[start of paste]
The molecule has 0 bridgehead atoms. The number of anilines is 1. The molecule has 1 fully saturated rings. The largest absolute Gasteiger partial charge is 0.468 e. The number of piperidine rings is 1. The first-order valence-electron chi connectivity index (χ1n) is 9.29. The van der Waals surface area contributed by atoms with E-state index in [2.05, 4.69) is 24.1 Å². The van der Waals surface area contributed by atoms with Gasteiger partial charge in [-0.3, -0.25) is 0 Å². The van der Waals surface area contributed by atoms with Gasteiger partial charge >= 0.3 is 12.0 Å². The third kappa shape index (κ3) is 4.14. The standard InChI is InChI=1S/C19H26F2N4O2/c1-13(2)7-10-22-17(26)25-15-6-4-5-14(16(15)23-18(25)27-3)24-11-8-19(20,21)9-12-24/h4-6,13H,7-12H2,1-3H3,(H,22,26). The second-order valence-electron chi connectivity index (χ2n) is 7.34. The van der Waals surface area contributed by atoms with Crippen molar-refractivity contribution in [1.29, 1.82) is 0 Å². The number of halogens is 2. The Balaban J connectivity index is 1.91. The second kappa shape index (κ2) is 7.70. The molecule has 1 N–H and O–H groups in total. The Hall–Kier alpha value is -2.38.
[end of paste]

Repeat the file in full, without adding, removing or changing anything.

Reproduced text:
The molecule has 0 bridgehead atoms. The number of anilines is 1. The molecule has 1 fully saturated rings. The largest absolute Gasteiger partial charge is 0.468 e. The number of piperidine rings is 1. The first-order valence-electron chi connectivity index (χ1n) is 9.29. The van der Waals surface area contributed by atoms with E-state index in [2.05, 4.69) is 24.1 Å². The van der Waals surface area contributed by atoms with Gasteiger partial charge in [-0.3, -0.25) is 0 Å². The van der Waals surface area contributed by atoms with Gasteiger partial charge >= 0.3 is 12.0 Å². The third kappa shape index (κ3) is 4.14. The standard InChI is InChI=1S/C19H26F2N4O2/c1-13(2)7-10-22-17(26)25-15-6-4-5-14(16(15)23-18(25)27-3)24-11-8-19(20,21)9-12-24/h4-6,13H,7-12H2,1-3H3,(H,22,26). The second-order valence-electron chi connectivity index (χ2n) is 7.34. The van der Waals surface area contributed by atoms with Crippen molar-refractivity contribution in [1.29, 1.82) is 0 Å². The number of halogens is 2. The Balaban J connectivity index is 1.91. The second kappa shape index (κ2) is 7.70. The molecule has 1 N–H and O–H groups in total. The Hall–Kier alpha value is -2.38.